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Regular version of the site

Applied Studies of Inequalities

2020/2021
Academic Year
ENG
Instruction in English
4
ECTS credits
Course type:
Elective course
When:
2 year, 2 module

Instructors

Course Syllabus

Abstract

This course is designed as a hands-on course where students are supposed to learn how to study inequalities of various sources in comparative perspective. We’ll work on operationalization of the terms finding proper indicators for measuring some vague and controversial concepts such as race, ethnicity, religiosity etc. This course is designed to teach how to use the best statistical and methodological practices for inequality research which is often done in qualitative fashion, whereas quantitative sociologists and political scientists are often underestimating many of these issues. The focus of this course is predominantly empirical; however, some readings are also needed. The basic competence in statistics (such as sampling principles, scaling, and basic regression models) is the only prerequisite for the course, R is preferable software. The workload of the course includes mandatory participation and preparation for in-class discussions, use of open datasets for analyzing the effects of inequalities in cross-country perspective, and an individual project in essay form that could be developed into a journal article.
Learning Objectives

Learning Objectives

  • to learn how to study inequalities of various sources in comparative perspective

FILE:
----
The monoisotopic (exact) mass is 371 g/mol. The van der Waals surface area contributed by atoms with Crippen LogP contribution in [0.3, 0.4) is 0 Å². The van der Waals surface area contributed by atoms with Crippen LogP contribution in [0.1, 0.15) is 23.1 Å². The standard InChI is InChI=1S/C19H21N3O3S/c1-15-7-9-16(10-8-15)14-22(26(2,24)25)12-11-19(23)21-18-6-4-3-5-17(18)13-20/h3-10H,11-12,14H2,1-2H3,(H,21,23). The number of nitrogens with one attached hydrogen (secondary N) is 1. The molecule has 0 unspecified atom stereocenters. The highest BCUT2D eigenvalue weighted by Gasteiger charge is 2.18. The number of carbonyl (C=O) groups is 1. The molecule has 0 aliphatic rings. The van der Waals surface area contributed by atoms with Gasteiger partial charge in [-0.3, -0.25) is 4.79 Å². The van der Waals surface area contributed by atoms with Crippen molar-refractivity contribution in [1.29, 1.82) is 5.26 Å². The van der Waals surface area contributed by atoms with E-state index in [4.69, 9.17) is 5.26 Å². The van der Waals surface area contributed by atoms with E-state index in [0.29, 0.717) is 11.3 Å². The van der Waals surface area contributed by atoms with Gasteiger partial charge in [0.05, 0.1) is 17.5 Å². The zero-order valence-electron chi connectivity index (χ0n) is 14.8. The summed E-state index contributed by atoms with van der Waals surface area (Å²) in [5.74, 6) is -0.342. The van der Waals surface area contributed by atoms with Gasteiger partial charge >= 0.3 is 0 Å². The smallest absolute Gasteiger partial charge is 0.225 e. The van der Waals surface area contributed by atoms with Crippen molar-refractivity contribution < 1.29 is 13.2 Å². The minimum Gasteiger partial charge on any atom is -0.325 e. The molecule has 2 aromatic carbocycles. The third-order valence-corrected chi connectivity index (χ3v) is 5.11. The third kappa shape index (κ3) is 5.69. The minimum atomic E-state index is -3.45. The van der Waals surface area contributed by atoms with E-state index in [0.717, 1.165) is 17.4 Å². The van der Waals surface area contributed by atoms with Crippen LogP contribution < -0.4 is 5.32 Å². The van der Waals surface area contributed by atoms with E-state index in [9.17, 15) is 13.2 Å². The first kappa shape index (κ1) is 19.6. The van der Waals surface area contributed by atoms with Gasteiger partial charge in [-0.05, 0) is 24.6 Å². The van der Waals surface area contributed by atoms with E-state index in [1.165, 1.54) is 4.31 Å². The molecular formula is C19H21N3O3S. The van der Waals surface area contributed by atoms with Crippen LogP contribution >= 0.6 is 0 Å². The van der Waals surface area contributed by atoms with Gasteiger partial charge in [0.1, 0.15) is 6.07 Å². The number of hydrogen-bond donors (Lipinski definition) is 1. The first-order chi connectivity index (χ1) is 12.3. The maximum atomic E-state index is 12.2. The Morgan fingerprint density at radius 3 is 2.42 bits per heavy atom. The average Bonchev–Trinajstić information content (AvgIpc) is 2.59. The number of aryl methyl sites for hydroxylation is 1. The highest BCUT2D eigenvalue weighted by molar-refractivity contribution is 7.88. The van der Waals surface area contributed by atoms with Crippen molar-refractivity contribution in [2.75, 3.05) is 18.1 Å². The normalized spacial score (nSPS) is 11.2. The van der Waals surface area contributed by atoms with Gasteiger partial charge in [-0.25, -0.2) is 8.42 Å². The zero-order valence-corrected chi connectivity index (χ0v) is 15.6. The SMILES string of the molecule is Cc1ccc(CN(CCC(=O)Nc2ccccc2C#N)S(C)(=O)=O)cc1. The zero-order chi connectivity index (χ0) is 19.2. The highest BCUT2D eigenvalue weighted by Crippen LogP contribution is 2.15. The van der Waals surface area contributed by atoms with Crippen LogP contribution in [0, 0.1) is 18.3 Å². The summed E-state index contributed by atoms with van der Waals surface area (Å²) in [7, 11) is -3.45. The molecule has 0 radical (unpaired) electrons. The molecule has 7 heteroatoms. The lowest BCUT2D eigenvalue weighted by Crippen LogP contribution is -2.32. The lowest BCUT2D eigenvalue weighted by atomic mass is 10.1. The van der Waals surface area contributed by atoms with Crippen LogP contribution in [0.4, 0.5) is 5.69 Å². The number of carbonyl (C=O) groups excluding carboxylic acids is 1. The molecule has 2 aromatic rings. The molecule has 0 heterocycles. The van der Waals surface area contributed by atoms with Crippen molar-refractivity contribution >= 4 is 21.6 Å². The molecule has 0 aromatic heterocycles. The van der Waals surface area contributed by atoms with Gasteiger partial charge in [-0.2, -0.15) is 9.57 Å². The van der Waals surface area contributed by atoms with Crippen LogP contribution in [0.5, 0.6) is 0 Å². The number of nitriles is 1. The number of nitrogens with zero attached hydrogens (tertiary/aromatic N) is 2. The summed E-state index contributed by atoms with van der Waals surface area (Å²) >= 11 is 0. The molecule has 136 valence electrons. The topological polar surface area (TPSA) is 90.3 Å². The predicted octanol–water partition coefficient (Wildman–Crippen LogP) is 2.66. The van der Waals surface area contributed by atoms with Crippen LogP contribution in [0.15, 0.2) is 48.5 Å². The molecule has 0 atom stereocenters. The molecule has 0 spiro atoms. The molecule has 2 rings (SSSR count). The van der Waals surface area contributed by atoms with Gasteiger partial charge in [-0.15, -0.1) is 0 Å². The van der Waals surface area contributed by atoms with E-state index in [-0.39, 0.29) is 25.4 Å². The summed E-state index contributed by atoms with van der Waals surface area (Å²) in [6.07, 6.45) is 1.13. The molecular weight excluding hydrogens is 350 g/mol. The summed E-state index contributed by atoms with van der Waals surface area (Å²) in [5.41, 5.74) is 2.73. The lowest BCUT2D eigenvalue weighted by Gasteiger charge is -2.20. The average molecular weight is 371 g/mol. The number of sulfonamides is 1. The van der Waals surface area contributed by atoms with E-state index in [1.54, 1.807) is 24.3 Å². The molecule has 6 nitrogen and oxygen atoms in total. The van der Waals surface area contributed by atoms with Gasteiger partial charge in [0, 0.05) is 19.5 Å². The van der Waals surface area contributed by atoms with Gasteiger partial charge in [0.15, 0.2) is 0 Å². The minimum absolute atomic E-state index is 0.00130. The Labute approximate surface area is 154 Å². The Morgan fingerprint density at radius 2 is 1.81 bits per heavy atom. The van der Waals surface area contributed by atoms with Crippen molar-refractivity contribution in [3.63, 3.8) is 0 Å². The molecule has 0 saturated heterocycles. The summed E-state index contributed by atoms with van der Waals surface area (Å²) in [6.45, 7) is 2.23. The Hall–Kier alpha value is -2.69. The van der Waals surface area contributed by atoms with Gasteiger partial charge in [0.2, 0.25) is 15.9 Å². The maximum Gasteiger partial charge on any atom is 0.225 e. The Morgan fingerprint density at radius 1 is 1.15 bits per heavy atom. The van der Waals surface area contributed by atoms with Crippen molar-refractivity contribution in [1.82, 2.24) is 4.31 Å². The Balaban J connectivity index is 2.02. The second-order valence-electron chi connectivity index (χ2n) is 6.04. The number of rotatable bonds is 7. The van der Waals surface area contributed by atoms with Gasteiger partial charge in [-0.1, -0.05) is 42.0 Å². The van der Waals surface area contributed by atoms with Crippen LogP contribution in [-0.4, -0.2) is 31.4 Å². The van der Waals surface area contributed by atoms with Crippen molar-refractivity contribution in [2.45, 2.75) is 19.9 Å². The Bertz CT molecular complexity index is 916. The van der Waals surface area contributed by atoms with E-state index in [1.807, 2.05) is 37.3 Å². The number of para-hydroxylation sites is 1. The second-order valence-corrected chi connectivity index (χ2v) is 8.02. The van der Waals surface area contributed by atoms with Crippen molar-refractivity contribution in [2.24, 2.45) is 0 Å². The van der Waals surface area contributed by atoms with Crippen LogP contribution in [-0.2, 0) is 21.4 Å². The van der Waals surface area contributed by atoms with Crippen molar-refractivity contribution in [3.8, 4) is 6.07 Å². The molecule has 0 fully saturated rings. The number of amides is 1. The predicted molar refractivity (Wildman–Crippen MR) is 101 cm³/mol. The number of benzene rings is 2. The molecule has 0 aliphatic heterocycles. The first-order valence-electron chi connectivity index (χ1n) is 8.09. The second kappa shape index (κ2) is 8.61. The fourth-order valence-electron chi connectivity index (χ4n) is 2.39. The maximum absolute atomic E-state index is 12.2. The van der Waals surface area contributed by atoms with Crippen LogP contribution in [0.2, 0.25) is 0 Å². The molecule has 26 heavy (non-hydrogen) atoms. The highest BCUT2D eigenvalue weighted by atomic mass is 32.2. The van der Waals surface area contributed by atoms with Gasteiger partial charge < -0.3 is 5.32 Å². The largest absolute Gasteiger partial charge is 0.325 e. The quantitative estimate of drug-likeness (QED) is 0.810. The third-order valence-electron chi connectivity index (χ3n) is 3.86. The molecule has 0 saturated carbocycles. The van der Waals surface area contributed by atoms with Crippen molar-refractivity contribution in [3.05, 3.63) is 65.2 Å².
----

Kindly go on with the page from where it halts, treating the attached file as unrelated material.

Expected Learning Outcomes

Expected Learning Outcomes

  • To operationalize theoretical concepts of race, ethnicity, religiosity, etc, and associate them with certain predictors in the data.
  • To conduct multivariate data analysis fitting race, migration, religion and gender in statistical models.
  • Being able to access the results of modeling and interpret them sociologically.
Course Contents

Course Contents

  • Introduction. Studying small and vulnerable groups using large datasets: limitations of analysis and ways of overcoming. How do we discuss the issues of inequality and how it results in operationalization of terms.
  • Inevitability of gender and making sense of it in cross-country comparative research.
  • Race vs ethnicity. European and American ways of thinking about the problem.
  • Mid-term presentation of models and statistical results for the individual project.
  • Religiosity, religion, and migration
  • Social class and income inequality
  • Intersectionality. Health and class, gender issues in migrant communities, race and imprisonment rate, and other overlaps.
  • Essay
Assessment Elements

Assessment Elements

  • non-blocking Presentation